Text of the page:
Cressida Mawdesley-Thomas has overview of the facts and issues in Johnson v Berentzen & Anor  EWHC 1042 (QB) here. Stacey J essentially confirms the conclusions of Tipples J in Pandya.
The case concerns the extent of the ‘evidence and procedure’ exclusion from the Rome II Regulation on applicable law in the event of non-contractual obligations. For the reasons I outlined in my review of the latter (readers please refer to same), I continue to disagree. With counsel for claimant I would suggest Pandya wrongly interpreted A15(h) Rome II in concluding that the provisions of A15 (‘scope of the law applicable) are to be construed widely , and the evidence and procedure exclusion (not: ‘exception’), narrowly.
Something for the Court of Appeal to look into, I would suggest.
EU Private International Law, 3rd ed. 2021, para 4.79 ff.
In  EWHC 982 (Comm) Pan Ocean v China-Base Group, Hancock J reviews CJEU authority old and new on Article 25 Brussels I Recast at length, starting with Colzani and Segoura and ending with Profit Sim.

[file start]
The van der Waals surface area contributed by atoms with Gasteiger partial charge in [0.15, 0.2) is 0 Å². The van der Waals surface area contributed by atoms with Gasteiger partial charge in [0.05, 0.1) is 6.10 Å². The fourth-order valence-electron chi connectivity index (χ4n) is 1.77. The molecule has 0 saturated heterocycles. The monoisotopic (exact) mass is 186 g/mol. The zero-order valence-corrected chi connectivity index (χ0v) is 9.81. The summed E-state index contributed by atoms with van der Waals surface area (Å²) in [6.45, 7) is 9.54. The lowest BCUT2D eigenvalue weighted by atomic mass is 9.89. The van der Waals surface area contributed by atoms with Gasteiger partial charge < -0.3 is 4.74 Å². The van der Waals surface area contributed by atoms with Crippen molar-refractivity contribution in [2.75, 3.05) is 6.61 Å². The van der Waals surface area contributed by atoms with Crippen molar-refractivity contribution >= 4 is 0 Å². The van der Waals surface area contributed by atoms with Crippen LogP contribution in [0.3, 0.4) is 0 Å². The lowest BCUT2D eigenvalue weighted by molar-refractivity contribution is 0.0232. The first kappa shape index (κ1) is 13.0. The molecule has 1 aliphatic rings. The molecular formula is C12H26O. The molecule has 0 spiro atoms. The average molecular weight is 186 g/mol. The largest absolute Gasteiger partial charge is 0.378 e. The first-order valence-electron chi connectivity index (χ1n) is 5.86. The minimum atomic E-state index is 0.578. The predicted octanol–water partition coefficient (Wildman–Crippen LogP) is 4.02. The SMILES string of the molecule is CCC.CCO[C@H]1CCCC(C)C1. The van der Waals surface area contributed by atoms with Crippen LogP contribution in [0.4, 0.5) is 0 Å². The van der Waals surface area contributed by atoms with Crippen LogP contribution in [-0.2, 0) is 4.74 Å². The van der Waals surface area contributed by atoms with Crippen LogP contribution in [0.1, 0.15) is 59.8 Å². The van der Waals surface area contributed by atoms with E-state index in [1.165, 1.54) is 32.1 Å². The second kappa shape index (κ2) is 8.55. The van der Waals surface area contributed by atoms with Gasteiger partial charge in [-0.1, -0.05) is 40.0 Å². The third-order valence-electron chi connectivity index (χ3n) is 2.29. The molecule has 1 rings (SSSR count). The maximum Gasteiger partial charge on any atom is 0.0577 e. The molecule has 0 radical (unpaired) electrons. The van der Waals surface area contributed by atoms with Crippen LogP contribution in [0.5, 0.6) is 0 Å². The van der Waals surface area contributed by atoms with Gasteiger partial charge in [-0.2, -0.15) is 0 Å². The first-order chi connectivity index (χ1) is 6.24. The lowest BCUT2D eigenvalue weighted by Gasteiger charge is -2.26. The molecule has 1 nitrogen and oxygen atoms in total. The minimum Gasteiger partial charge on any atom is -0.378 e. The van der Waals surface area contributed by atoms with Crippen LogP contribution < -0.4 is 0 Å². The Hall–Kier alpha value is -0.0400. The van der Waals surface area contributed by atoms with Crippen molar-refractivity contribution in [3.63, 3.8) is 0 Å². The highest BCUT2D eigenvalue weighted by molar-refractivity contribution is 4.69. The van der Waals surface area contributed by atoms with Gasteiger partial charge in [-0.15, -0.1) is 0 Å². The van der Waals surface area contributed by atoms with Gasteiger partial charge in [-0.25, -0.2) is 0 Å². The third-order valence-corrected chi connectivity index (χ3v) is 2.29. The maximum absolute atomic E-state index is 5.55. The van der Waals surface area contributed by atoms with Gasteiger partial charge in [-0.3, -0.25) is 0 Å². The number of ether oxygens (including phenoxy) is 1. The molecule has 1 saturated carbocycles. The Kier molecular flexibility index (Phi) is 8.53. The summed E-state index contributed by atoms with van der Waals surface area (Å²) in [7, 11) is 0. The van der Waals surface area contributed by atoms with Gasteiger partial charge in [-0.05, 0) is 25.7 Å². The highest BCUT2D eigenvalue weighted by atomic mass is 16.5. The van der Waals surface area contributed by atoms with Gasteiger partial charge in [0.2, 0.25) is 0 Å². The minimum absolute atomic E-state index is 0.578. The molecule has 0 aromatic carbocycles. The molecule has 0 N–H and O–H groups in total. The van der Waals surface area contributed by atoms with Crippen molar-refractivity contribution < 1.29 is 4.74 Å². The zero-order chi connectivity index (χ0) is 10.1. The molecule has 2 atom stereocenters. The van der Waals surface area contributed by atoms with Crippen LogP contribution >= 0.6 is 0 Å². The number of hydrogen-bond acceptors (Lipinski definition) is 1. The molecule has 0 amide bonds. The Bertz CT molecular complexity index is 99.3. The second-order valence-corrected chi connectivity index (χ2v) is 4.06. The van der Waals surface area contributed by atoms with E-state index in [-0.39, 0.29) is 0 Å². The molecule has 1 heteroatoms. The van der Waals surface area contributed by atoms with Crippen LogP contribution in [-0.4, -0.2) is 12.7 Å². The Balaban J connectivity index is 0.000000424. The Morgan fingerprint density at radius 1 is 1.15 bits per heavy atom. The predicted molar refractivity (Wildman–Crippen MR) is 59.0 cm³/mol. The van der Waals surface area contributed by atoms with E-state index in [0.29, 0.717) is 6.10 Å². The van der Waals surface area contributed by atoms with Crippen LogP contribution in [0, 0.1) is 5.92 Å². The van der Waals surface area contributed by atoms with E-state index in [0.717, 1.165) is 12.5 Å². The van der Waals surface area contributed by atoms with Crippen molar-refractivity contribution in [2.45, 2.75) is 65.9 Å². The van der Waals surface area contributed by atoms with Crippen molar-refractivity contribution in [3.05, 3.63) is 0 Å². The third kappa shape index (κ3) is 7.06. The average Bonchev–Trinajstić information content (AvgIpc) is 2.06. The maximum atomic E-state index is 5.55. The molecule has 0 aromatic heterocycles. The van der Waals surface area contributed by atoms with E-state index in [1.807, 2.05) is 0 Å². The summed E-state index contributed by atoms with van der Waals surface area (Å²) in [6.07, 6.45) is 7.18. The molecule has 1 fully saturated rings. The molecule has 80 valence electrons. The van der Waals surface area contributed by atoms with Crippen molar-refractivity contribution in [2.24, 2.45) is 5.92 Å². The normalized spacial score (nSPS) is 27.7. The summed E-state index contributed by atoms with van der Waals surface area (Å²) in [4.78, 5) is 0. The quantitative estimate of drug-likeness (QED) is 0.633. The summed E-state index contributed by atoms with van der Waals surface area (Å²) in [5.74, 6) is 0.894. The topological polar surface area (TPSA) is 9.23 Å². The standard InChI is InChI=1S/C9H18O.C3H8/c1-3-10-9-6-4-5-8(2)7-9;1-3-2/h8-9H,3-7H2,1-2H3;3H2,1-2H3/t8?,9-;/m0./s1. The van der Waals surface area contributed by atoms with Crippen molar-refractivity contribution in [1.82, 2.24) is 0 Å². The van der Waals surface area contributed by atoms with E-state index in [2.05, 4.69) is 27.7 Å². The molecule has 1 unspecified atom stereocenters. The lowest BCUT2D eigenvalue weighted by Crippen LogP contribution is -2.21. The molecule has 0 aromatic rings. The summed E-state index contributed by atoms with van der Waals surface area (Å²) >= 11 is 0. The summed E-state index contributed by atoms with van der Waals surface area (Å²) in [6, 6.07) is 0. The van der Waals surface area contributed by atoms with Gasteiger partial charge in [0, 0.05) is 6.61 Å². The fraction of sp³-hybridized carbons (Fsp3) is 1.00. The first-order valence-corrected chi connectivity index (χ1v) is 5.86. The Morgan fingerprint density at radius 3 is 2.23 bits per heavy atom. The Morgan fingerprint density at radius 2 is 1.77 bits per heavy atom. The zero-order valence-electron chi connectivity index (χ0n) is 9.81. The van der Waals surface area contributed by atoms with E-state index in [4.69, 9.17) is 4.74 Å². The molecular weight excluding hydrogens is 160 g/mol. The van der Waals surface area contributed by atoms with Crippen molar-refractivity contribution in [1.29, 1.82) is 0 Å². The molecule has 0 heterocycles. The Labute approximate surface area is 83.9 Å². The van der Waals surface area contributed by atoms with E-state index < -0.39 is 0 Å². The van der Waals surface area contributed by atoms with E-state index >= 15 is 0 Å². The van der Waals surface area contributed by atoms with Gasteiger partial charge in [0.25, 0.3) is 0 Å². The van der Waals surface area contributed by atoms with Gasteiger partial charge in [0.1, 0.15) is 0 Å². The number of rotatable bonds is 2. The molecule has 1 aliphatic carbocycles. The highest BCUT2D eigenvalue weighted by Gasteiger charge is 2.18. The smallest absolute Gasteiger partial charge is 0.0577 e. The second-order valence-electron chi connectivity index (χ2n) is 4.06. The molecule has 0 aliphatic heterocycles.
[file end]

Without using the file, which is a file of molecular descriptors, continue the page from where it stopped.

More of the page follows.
The sole but important focus of the discussion is on Article 25 (1)(a)s ‘in writing or evidenced in writing’ (the Article’s other options for the existence of expression of consent were not under discussion: see at 32).
His conclusion, justifiable in my view, is (at 32) that there is no authority (CJEU or otherwise) which would go so far as to say that agreement to an exclusive jurisdiction clause which was implied solely from the conduct of the parties suffices for the purposes of compliance with Article 25.
At 35 ff he considered obiter the issue of anti-suit aimed at Singapore, had he decided that there is a valid clause, in summary rejecting that, too, at 63.
(Handbook of) EU private international law, 2nd ed. 2016, Chapter 2, Heading 2.2.9, Heading 2.2.9.